Dealing With Prescription Drug Abuse With Seniors
Approaching prescription drug abuse with a loved one can be difficult, perhaps even more so if they are a senior. Older men and women may be used to their independence and sometimes even resent the suggestion that they could have a problem with addiction. Unfortunately, seniors are at a greater risk for prescription drug abuse, with the National Council on Alcoholism and Drug Dependence (NCADD) reporting that many elderly people tend to take too much medication, either intentionally or unintentionally.
Talking To Seniors About Prescription Drug Abuse
According to the NCADD, about 48 million people in the US have abused prescription drugs, which is roughly 20 percent of the population. SAMHSA reports that almost 30 percent of people between 57 and 85 use at least five prescriptions, and hospital admissions for prescription drug abuse have been steadily rising. These statistics point to a very real problem.
Commonly abused drugs include pain relievers, tranquilizers, and stimulants. There are a few warning signs that you can watch for that may indicate that a senior is struggling with prescription drug abuse.
- Fear of an inability to function without the drug
- Preoccupation with taking the medication
- Straying from their doctor’s prescription instructions; taking the medicine at different times or in different dosages
- Increased tolerance to medication’s effects
Approaching a loved one
Before you approach a senior about possible prescription drug abuse, it might be a good idea to speak with their doctor. He or she may be able to help you navigate the situation, and may even be able to confirm the problem directly. There are also special concerns to consider with the elderly, because some symptoms of drug abuse are also similar to those of dementia or other mental disorders. Professional guidance can help you understand the process of dealing with a senior and prescription drug abuse.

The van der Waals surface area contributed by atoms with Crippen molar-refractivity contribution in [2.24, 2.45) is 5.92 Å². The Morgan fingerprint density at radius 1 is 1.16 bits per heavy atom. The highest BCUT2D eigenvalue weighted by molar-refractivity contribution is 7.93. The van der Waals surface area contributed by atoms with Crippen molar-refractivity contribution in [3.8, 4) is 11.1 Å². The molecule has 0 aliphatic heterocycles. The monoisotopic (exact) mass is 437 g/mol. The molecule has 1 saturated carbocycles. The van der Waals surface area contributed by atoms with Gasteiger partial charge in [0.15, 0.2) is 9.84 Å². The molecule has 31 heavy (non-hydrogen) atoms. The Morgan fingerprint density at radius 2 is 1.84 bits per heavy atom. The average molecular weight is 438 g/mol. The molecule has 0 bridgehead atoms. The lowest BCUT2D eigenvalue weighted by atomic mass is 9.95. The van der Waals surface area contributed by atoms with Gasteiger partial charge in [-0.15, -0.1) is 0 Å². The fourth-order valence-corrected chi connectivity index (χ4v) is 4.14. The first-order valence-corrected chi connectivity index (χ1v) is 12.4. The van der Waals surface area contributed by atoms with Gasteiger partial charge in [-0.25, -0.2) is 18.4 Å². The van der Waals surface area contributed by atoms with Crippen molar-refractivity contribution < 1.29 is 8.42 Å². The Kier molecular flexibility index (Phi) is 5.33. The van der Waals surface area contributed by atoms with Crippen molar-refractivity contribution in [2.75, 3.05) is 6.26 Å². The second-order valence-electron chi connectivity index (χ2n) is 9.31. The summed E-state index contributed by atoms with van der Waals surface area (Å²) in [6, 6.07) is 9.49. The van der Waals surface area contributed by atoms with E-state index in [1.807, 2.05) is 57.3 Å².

Talking with your grandmother or elderly father about their drug abuse can be a touchy conversation. Be honest, open, and supportive, and remember that it may take time before your loved one is able to admit to an addiction. Avoid blame and accusations as those behaviors can antagonize someone and cause them to shy away from help.
Treatment is a great option for seniors who struggle with prescription drug abuse. There are special facilities that can cater to their demographic, which means they will be surrounded by peers of a similar age. This is especially useful when it comes to group therapy and support meetings, where people share their experiences with each other. Hearing a similar story from someone in your grandmother’s position may make her feel more confident in her ability to recovery.
Recovery is certainly possible for seniors addicted to prescription drugs. It is an ongoing process that requires personalized treatment and support, both from people in and out of the treatment facility. It’s also a good idea for loved ones to attend their own support group meetings, as it can give you a better perspective on how to deal with addiction in the family, and heal together.